I’ve been doing a little bit of thinking about Icons and the dangers that come with worshipping them. Given that this era is reflecting on the past 50 years, I’ve been thinking about the civil rights commemorations that have occurred–as well as those to come–the names we honor and sometimes, the violence their names shield. Specifically, I’ve been thinking a great deal about adultery as the violence of “nonviolent” activism. Adultery has been attributed to most of the men’s names heralded from this era of history, black and white, but as with all human beings, these men have faults. This idea emerged for me most recently when viewing a documentary that notes James Bevel’s role as an activist. Bevel, while praised for his idea to train children in the methods of nonviolent direct action, the quirky, strident man that his old friends lovingly recall was not only an adulterer, he was a convicted child molester.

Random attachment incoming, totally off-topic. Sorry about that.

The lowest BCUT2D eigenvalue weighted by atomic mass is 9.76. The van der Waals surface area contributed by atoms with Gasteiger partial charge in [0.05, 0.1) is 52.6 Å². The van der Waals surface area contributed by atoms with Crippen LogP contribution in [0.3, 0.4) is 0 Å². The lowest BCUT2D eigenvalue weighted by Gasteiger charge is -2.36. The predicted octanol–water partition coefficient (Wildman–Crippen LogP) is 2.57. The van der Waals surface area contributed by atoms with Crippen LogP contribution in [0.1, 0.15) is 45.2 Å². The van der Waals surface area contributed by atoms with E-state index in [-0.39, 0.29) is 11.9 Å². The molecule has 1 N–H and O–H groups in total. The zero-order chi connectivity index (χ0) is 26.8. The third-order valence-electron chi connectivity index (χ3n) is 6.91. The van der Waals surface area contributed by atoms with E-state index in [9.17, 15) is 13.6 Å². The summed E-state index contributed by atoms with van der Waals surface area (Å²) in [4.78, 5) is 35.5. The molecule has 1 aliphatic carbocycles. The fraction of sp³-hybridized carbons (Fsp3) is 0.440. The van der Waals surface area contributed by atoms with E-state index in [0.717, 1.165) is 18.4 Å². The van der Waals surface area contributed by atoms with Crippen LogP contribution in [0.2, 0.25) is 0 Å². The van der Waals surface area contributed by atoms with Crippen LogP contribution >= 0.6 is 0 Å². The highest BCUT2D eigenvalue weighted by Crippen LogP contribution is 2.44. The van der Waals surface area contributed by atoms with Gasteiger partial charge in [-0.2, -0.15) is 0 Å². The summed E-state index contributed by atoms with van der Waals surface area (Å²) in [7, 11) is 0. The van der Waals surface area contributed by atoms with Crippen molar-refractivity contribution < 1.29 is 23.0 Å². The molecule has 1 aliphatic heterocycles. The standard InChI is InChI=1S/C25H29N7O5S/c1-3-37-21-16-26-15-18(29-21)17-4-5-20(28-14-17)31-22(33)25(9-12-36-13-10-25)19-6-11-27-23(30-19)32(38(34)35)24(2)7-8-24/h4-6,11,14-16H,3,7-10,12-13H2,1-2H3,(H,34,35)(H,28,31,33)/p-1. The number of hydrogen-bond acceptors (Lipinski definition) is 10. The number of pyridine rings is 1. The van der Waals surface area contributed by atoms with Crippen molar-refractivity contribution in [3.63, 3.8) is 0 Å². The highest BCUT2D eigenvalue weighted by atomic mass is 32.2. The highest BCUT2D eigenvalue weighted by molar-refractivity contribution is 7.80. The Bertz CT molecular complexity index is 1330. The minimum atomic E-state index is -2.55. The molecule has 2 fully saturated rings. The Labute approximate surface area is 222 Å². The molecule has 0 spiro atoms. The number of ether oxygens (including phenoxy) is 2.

While reading about Aaralyn Mills’s decision to press charges against her father, I couldn’t help but consider how hollow the ring of Danielle McGuire’s claims regarding the primacy black women’s bodies held for generating, maintaining, and fortifying civil rights activism around black women’s vulnerability given Bevel’s crimes. Men who love the black women who live in these bodies don’t shame us, molest us, beat us, rape us. Today, when reading Sikivu Hutchinson’s precise and cogent analysis of the silence of white feminists as mostly poor and working class black women have been victims of the “New Jim Crow” police officers, like Daniel Holtzclaw, still employing antebellum, slave-holders’ practices of maintaining control over black women’s bodies, I decided that Alabama can issue as many apologies as it wants to: “Recy Taylor” remains unsafe (for more evidence, see the L.A.P.D.’s claim to racial blindness in handcuffing black actress, Daniele Watts, after mistaking her for a prostitute).